Two days before delivering his first State of the Nation Address, the newly installed president signed his own version of freedom of information via an Executive Order. The E.O. is entitled: “Operationalizing in the Executive Branch the People’s Constitutional Right to Information and the State Policies of Full Public Disclosure and Transparency in the Public Service and Providing Guidelines Therefore.”
The EO mandates full disclosure of all offices under the executive branch.
Section 2 says the order covers “all government offices under the executive branch including, but not limited to, the national government and all its offices, departments, bureaus, offices and instrumentalities including government-owned and -controlled corporations, state universities and colleges.” Local government units are also encouraged to “observe and be guided by this order.” It clarifies that information refers to “any records, documents, papers, reports, letters, contracts, minutes and transcripts of official meetings, map, books, photos, data, research materials, films, sound and video recording (magnetic or other tapes), electronic data computer store data or similar data or materials recorded stored or archived.” It also “reminds” public officials to file their Statement of Assets, Liabilities, and Net Worth (SALN) and make it available for public scrutiny.
The EO creates a legal presumption in favor of access to information, public records and official records. Thus, no request for information shall be denied access unless it clearly falls under any of the exceptions listed in the inventory or updated inventory of exceptions circularized by the Office of the President. In other words, there arises the presumption in favor of the legal right of the requesting party and that the request is presumed to have been made in good faith and that such right cannot be denied unless there is a clear showing that it falls under any of the exceptions or that it falls within the purview of section 11 on identical or substantially similar requests.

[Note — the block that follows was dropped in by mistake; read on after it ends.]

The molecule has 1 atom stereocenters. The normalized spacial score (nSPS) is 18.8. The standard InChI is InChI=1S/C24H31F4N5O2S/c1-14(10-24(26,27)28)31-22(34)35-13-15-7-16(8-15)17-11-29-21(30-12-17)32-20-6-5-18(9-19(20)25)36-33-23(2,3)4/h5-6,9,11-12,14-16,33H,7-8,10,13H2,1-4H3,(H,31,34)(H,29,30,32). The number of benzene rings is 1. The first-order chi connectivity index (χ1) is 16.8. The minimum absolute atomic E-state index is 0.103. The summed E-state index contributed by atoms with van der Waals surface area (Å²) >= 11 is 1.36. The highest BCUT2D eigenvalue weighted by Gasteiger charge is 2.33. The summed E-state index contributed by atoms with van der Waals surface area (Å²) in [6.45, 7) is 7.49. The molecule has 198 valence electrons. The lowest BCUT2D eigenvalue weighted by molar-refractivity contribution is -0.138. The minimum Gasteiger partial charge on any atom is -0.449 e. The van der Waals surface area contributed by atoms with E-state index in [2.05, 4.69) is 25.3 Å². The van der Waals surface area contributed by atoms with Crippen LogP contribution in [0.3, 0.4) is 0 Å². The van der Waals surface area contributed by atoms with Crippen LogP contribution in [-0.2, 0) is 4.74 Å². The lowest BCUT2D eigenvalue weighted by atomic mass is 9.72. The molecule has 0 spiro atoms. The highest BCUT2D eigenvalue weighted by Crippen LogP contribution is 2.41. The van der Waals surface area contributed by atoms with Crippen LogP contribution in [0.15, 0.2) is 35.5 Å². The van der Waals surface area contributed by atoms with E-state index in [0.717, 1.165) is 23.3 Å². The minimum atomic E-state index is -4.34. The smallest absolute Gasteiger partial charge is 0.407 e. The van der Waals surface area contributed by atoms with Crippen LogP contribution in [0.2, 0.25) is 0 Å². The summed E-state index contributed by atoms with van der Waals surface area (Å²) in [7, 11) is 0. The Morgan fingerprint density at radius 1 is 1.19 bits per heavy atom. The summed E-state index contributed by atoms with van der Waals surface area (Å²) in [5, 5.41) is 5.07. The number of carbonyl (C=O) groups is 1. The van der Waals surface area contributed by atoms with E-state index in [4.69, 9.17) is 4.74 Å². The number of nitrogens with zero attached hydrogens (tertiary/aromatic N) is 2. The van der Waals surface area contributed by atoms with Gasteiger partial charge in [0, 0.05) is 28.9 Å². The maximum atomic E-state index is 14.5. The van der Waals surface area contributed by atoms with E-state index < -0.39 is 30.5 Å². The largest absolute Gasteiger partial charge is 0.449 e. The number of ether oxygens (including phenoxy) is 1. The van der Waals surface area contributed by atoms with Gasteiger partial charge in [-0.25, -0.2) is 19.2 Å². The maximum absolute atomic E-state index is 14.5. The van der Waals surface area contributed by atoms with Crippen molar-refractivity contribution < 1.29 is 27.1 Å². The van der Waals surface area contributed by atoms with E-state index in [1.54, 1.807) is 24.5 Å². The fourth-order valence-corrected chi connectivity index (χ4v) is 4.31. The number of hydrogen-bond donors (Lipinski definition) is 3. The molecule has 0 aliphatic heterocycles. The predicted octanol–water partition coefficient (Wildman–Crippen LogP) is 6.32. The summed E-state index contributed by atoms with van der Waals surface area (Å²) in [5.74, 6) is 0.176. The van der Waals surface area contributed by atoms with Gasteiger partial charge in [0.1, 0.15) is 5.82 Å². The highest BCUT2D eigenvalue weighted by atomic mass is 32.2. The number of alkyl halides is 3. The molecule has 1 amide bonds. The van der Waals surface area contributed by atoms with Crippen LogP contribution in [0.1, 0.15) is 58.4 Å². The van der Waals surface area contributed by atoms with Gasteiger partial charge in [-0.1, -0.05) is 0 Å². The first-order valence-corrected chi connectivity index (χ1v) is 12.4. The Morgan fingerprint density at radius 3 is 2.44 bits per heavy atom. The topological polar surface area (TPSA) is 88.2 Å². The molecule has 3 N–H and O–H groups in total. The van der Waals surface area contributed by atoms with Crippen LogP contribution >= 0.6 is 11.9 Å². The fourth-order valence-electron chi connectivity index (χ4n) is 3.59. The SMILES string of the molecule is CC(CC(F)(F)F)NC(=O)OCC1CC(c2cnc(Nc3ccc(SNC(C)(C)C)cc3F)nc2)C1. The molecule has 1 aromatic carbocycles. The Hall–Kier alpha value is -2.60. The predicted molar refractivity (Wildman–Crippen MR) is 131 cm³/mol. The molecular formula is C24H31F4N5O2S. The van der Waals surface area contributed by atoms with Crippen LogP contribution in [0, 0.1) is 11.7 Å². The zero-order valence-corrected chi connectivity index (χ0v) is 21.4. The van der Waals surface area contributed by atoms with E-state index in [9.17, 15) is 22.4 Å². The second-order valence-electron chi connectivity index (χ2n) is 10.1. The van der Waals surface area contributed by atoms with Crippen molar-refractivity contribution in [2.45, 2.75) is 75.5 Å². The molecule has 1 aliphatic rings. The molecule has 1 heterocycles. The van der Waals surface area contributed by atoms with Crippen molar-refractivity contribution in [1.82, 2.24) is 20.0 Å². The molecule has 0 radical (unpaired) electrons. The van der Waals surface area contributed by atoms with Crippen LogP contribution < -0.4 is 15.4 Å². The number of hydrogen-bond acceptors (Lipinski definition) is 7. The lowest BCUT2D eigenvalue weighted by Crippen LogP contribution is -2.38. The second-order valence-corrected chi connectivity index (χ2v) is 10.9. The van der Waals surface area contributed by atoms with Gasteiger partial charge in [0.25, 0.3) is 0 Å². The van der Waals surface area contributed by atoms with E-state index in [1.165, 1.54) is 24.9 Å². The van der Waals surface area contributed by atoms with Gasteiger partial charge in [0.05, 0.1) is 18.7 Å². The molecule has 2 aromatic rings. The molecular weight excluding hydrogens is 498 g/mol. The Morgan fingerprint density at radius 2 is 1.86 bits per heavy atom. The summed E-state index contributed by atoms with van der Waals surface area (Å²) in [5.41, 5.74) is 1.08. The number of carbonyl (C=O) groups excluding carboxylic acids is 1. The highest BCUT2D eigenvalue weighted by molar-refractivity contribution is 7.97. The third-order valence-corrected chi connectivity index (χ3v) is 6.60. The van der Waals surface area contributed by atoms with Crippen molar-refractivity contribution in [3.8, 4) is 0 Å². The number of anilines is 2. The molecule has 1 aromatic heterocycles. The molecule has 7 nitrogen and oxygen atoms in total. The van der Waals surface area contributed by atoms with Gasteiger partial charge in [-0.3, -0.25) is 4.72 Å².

The EO also makes the Department of Justice and the Office of the Solicitor General the oversight bodies that will decide on requests for information that may affect national security. If the request clearly does not fall under the exceptions identified, the office concerned should grant and release the request within 15 days. Presently, recognized exceptions based on law and jurisprudence include: matters recognized as privileged information under the separation of powers, information on military and diplomatic secrets, information affecting national security, and information on investigations of crimes by law enforcement agencies before the prosecution of the accused, trade secret. Congress may also enact a law providing for other limitations.
While allowing access to public records, the EO also affords full protection to personal information. Accordingly, personal information in its custody or under control of government offices may be disclosed only when relevant to the subject matter of the request and the disclosure is permissible under the law. Each government office must protect personal information by making reasonable security arrangements against leaks or premature disclosure. Any employee, official or director of a government office must not disclose personal information under his custody unless so authorized under the EO or by existing laws or regulations.